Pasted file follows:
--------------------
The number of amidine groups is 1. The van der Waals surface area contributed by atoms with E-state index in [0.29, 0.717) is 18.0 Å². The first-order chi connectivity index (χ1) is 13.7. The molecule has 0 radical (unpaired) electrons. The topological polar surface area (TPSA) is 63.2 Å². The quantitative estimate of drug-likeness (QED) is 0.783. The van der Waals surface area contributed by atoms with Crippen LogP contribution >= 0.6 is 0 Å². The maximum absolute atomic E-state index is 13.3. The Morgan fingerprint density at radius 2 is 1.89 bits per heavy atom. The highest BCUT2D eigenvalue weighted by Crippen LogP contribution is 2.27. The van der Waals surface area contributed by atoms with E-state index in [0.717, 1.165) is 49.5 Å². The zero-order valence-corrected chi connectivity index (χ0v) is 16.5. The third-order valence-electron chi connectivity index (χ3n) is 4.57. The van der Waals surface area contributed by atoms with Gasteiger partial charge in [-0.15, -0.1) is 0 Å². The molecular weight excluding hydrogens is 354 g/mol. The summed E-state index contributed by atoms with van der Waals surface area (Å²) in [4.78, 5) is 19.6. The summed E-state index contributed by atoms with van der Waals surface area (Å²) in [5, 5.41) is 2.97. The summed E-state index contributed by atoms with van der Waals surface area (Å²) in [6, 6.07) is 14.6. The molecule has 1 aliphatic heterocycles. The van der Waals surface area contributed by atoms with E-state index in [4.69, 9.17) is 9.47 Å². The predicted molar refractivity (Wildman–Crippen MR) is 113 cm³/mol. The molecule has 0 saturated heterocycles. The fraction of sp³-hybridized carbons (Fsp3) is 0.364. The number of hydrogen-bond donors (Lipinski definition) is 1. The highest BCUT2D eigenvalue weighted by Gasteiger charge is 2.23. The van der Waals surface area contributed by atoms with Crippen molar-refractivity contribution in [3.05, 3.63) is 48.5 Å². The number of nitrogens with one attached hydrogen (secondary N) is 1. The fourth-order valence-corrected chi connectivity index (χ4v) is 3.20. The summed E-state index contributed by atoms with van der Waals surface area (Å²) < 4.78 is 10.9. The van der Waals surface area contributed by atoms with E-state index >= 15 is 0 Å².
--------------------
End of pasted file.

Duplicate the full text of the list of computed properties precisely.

The number of amidine groups is 1. The van der Waals surface area contributed by atoms with E-state index in [0.29, 0.717) is 18.0 Å². The first-order chi connectivity index (χ1) is 13.7. The molecule has 0 radical (unpaired) electrons. The topological polar surface area (TPSA) is 63.2 Å². The quantitative estimate of drug-likeness (QED) is 0.783. The van der Waals surface area contributed by atoms with Crippen LogP contribution >= 0.6 is 0 Å². The maximum absolute atomic E-state index is 13.3. The Morgan fingerprint density at radius 2 is 1.89 bits per heavy atom. The highest BCUT2D eigenvalue weighted by Crippen LogP contribution is 2.27. The van der Waals surface area contributed by atoms with E-state index in [0.717, 1.165) is 49.5 Å². The zero-order valence-corrected chi connectivity index (χ0v) is 16.5. The third-order valence-electron chi connectivity index (χ3n) is 4.57. The van der Waals surface area contributed by atoms with Gasteiger partial charge in [-0.15, -0.1) is 0 Å². The molecular weight excluding hydrogens is 354 g/mol. The summed E-state index contributed by atoms with van der Waals surface area (Å²) in [4.78, 5) is 19.6. The summed E-state index contributed by atoms with van der Waals surface area (Å²) in [5, 5.41) is 2.97. The summed E-state index contributed by atoms with van der Waals surface area (Å²) in [6, 6.07) is 14.6. The molecule has 1 aliphatic heterocycles. The van der Waals surface area contributed by atoms with E-state index in [4.69, 9.17) is 9.47 Å². The predicted molar refractivity (Wildman–Crippen MR) is 113 cm³/mol. The molecule has 0 saturated heterocycles. The fraction of sp³-hybridized carbons (Fsp3) is 0.364. The number of hydrogen-bond donors (Lipinski definition) is 1. The highest BCUT2D eigenvalue weighted by Gasteiger charge is 2.23. The van der Waals surface area contributed by atoms with Crippen molar-refractivity contribution in [3.05, 3.63) is 48.5 Å². The number of nitrogens with one attached hydrogen (secondary N) is 1. The fourth-order valence-corrected chi connectivity index (χ4v) is 3.20. The summed E-state index contributed by atoms with van der Waals surface area (Å²) < 4.78 is 10.9. The van der Waals surface area contributed by atoms with E-state index >= 15 is 0 Å².